“Again Jesus said, ‘Peace be with you! As the Father has sent me, I am sending you.’”
As we have just heard, Jesus appeared to Mary Magdalene, the first eyewitness to the resurrection. After her personal meeting she left the empty tomb excitedly shouting, “I have seen the Lord!” In this passage, Jesus appears to his disciples and then to Thomas. And just as he washed away Mary’s sorrow, the resurrected Jesus will remove the power of death remaining in his disciples. We will see that the risen Jesus drives out fear and doubt, and replaces it with peace and love. And Jesus’ love transforms scared disciples into brave apostles who will change the world. May we all be filled with the peace and love of the risen Jesus. And may we hear Jesus’ personal call for each of us to bring his love to the whole world.
I. Peace be with you (19-23)
On the evening of that first day of the week, the disciples were together, with the doors locked for fear of the Jewish leaders. By evening, the disciples had time to process the news of Jesus’ resurrection. They had heard the news from Mary. They had heard Peter and John describe the empty tomb. But they still couldn’t believe. They hadn’t seen the risen Jesus with their own eyes. Their most recent memory of Jesus was his body hanging on a cross. They didn’t want to die like Jesus. So they locked the doors, paralyzed with fear.
Look at verse 19b. Jesus came and stood among them and said, “Peace be with you!” The final convincing proof that the disciples needed suddenly appeared in the room. The risen Jesus showed up like a ghost. At first, they were startled. But when they realized it was Jesus, all their fear, all their anxiety, all their hopelessness just melted away. And it was replaced with real joy. They were finally able to let go of fear and be free.
In that moment the power of death was completely broken. The risen Jesus was proof that death had no power over them. That memory of Jesus on the cross was replaced with Jesus standing in their living room. And he said, with an exclamation point, “Peace be with you!”
Have you ever felt afraid or worried like the disciples? I didn’t until I became a father. Then I started to worry about my kids all the time. Are they healthy? Are they safe? What about their future? Am I a good parent? My biggest fear: what if my daughter one day wants a boyfriend?
What about you? Are you afraid of failing in school? Not getting into the school you want? Not being able to find a job after graduation? Or are you afraid that you might lose your job? Afraid you don’t have enough money? Afraid you’ll never find the right husband or wife? Maybe you’re just afraid that you’re not handsome or pretty enough, smart enough, or good enough.
I was reading thechangeblog.com which had an article entitled, “Harnessing your Fear.” It said to deal with fear we should “take good care of our fear-prone body by exercising, doing yoga, practicing deep breathing, walking in nature, and meditating.” Those treat symptoms. But they don’t solve the root problem. Only Jesus solves that problem because the root of fear is death.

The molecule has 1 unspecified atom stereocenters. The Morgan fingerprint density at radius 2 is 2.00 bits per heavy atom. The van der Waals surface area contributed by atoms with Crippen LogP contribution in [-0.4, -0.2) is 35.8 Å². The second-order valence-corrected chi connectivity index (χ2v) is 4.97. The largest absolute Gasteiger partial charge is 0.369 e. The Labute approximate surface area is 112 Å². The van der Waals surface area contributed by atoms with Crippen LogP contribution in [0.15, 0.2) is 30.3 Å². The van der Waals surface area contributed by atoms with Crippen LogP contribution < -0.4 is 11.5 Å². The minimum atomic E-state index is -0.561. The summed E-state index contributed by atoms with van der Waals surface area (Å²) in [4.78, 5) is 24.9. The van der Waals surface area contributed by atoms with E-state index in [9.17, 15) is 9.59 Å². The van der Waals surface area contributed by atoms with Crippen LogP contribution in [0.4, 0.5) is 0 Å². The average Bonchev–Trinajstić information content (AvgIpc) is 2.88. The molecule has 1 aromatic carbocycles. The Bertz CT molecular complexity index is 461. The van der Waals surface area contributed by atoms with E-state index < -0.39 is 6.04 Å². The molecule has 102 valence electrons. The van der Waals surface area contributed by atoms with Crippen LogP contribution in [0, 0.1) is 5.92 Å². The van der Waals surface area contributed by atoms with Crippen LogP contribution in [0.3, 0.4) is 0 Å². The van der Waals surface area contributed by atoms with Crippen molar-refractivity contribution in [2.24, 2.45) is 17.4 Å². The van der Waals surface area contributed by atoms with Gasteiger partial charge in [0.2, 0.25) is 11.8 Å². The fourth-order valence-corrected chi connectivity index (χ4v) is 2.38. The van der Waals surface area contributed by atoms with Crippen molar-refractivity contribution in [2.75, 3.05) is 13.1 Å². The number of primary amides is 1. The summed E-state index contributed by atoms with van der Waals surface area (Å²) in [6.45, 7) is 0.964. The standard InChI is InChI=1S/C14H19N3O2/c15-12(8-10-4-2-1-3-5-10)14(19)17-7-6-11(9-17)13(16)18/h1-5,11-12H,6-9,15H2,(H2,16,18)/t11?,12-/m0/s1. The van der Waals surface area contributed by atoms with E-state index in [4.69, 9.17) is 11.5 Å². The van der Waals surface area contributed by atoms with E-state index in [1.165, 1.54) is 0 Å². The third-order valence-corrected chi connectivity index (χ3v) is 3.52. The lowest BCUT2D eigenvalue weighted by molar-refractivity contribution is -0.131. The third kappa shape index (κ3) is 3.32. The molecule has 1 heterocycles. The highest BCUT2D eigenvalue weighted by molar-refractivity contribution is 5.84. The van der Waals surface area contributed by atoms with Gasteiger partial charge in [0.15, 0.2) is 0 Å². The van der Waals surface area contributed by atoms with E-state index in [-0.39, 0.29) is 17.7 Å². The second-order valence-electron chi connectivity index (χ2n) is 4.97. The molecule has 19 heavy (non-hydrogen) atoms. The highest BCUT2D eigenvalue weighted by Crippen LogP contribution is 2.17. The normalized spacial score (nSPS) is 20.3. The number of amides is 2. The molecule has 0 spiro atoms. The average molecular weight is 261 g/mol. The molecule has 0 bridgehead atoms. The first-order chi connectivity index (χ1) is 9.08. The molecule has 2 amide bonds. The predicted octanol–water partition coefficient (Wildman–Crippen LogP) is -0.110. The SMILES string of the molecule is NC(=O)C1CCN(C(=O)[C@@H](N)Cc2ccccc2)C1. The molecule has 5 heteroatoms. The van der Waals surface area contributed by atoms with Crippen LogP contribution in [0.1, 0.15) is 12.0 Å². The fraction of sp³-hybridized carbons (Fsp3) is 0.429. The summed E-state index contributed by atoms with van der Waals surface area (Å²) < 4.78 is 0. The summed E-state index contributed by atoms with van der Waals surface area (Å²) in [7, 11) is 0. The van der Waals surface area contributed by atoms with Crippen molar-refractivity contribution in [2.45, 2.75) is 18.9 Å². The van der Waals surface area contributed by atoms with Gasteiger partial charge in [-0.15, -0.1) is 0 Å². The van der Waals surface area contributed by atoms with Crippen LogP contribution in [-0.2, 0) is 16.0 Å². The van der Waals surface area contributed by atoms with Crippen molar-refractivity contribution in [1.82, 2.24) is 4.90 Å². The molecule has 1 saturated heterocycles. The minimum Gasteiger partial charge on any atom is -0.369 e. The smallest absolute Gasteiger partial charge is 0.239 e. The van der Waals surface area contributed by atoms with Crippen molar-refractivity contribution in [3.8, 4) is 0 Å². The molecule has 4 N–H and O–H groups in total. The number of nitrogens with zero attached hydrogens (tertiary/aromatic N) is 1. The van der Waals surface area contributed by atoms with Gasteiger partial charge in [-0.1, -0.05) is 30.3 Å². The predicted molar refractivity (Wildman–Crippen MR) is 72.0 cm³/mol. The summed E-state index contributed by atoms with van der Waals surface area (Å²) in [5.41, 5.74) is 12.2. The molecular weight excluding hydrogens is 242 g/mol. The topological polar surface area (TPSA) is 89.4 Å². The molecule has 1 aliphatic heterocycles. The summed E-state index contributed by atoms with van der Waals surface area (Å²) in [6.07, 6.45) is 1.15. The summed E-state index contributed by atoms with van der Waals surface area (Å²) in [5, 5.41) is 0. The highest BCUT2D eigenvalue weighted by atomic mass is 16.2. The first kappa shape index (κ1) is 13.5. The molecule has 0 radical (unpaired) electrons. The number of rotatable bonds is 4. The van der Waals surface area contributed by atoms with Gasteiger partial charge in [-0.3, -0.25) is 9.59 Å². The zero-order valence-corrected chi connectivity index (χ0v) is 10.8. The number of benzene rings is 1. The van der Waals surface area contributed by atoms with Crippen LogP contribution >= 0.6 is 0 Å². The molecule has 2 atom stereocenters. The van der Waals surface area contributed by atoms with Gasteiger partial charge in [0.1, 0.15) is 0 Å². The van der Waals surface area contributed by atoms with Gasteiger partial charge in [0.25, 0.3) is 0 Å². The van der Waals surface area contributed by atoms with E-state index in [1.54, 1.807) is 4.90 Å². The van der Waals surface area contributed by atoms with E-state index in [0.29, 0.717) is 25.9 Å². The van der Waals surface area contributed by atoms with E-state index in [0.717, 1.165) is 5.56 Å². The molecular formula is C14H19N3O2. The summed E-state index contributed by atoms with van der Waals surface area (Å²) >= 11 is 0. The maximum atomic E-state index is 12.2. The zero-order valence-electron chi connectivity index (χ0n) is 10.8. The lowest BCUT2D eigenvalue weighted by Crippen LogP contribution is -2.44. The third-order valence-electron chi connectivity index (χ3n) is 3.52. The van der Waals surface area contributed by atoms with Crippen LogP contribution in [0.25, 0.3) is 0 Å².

Hebrews 2:15 tells us this is why he came, “[to] free those who all their lives were held in slavery by their fear of death.” We’re no longer slaves to fear. As Heather mentioned, we are part of the family of God now. Brothers and sisters with Jesus which means we share in his blessing. That blessing is real peace in our hearts. We do not have to be troubled or afraid anymore. Jesus says, “Peace be with you!” Amen.
Read verse 21. Again Jesus said, “Peace be with you! As the Father has sent me, I am sending you.”
Like Mary, the disciples would have been happy just to hang out with risen Jesus. To hold on to him and never let him go again. Just them and Jesus in that room forever.
Do you ever feel like the disciples? Maybe you’re thinking can’t I just stay with you Jesus at this conference forever? Or maybe you really enjoy time with Jesus through Bible study, praise and worship, and prayer. But you’re just not sure if you’re cut out for “mission.”
Jesus prayed in John 17:18 to send his disciples into the world. But his prayer didn’t end with them. It was also for us to be sent into this world to make Jesus known. Jesus’ heart is to make himself known to a dark and dying world. And he wants to do it through imperfect people like us.
Jesus says, “As the Father has sent me, I am sending you.” Let’s think about these words.
First, as the Father has sent me. John 1 tells us Jesus came as a light in this dark world. But instead of receiving him, people mocked, rejected, hated, and finally killed Jesus. Knowing this, God so loved the world that he sent his one and only Son anyway. He sent his son Jesus to show us what true love is. True love that’s sacrificial and unconditional to the end. The kind of love that can only come from God. Godly love that leads us back to our Heavenly Father.
Jesus is sending us to bring sinners back to the Father by serving the world with sacrificial and unconditional love. To love others like this, we must be willing to lay down our lives like Jesus, both figuratively and in some cases literally. Honestly, loving like this is hard to do.
As we serve in ministries all over the world, we all know how hard it is to love even one person with Jesus’ love. We juggle school, work, and family to share the gospel only to be mocked, rejected, or in some places even threatened. But as we heard yesterday, Jesus told us in John 15 that when we feel discouraged keep in mind that the world hated him first. The world rejects us because we no longer belong to the world. We belong to Jesus and share in his heavenly calling. We should be encouraged to know we are being sent just like Jesus.
Second, I am sending you. It was important for the disciples to meet the risen Jesus personally and hear directly from him, “I am sending you.”The risen Jesus is personally sending each of us too.